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"We need to incorporate communities of color into our electoral process, one which currently favors those with wealth over average citizens. A shift to a Clean Elections system such as in Arizona would ensure that all voters are an integral part of elections."
Rep. Raúl M. Grijalva


December 11, 2003

Statement of Antonio Gonzalez, President, William C. Velasquez Institute

In the Color of Money project, we see how Latinos and other racial/ethnic minorities are systematically excluded from the political system, simply because they are less likely to be able to afford to give the campaign contributions that are the mothers milk of American politics.

When a small, wealthy group of donors in effect decides which candidates will have enough money to run a viable campaign, it is no great surprise to see that the agenda of policymakers is skewed toward their interests rather than those of people of color.

In recent weeks alone, we’ve seen an energy bill that would award more than $20 billion in tax breaks to the oil, gas, coal, and nuclear industries—a tidy payback for over $71.8 million in campaign contributions they’ve made since 1999. We’ve also seen a Medicare bill that is estimated to award the pharmaceutical industry, already the world’s most profitable, with $139 billion in increased profits because it explicitly rules out government efforts to negotiate lower drug prices.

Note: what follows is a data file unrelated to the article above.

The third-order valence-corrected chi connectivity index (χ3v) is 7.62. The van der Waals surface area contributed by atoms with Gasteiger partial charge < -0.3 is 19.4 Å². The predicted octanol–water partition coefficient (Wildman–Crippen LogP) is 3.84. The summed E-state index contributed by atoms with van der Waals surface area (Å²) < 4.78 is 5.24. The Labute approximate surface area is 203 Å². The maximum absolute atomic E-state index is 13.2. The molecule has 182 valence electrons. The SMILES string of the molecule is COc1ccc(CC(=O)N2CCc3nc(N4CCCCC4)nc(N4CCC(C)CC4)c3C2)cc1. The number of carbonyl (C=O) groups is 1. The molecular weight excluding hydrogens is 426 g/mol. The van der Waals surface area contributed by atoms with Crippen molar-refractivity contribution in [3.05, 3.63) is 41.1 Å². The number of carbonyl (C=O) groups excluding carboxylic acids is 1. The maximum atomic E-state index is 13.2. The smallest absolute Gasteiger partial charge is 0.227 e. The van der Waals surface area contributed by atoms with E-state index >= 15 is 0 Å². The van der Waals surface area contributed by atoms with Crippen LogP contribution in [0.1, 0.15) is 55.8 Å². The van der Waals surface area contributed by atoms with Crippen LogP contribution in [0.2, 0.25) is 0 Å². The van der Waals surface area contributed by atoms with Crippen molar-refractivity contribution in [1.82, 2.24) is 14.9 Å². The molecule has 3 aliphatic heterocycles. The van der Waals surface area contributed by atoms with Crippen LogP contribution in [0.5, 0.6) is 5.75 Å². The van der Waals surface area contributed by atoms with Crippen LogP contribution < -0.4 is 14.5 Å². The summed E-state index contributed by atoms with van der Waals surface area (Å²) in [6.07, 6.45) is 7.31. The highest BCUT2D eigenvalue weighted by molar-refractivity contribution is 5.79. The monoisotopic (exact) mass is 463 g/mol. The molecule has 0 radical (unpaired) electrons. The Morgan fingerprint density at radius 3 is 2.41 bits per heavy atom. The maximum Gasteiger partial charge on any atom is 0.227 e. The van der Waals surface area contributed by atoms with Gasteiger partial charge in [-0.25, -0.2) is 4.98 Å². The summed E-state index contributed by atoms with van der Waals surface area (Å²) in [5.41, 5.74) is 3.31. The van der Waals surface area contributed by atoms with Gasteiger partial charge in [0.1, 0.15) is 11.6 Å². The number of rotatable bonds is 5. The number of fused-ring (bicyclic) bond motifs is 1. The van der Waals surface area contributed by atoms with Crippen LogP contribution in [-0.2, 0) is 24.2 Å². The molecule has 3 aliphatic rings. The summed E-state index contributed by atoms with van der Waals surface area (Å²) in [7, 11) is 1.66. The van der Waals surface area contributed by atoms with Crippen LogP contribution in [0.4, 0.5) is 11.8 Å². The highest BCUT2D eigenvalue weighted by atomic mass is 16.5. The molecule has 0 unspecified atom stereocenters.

Latinos in the U.S. share a common experience of political, economic and social exclusion. They are at the bottom among major American racial and ethnic groups in terms of educational attainment, per capita income, access to health care, and homeownership, whereas they are first or second in rates of incarceration, teen pregnancy and military service.

This country has always offered an answer for the underserved: Get involved. Vote. Make your voice heard. And Latinos have headed that call. Today we represent the fastest growing group in terms of registration and voting. In the 2004 elections Latinos are likely to reach the goal of 10 million registered voters for the first time in American history.

But the Latino community’s voices would be amplified if we had comprehensive campaign finance reform. Clean Money campaign reform evens the playing field, by reducing the importance of private money donations in elections. Candidates who agree to abide by spending limits and meet tough qualifying conditions, raising a large number of very small contributions from in-district voters, receive equal public grants of money to run their campaign. This makes it possible for a candidate to run a viable campaign for office without having to rely on wealthy donors.

Clean Money campaign reform would not solve all the problems of the Latino electorate, but it would help make the system more inclusive and more responsive to their needs.

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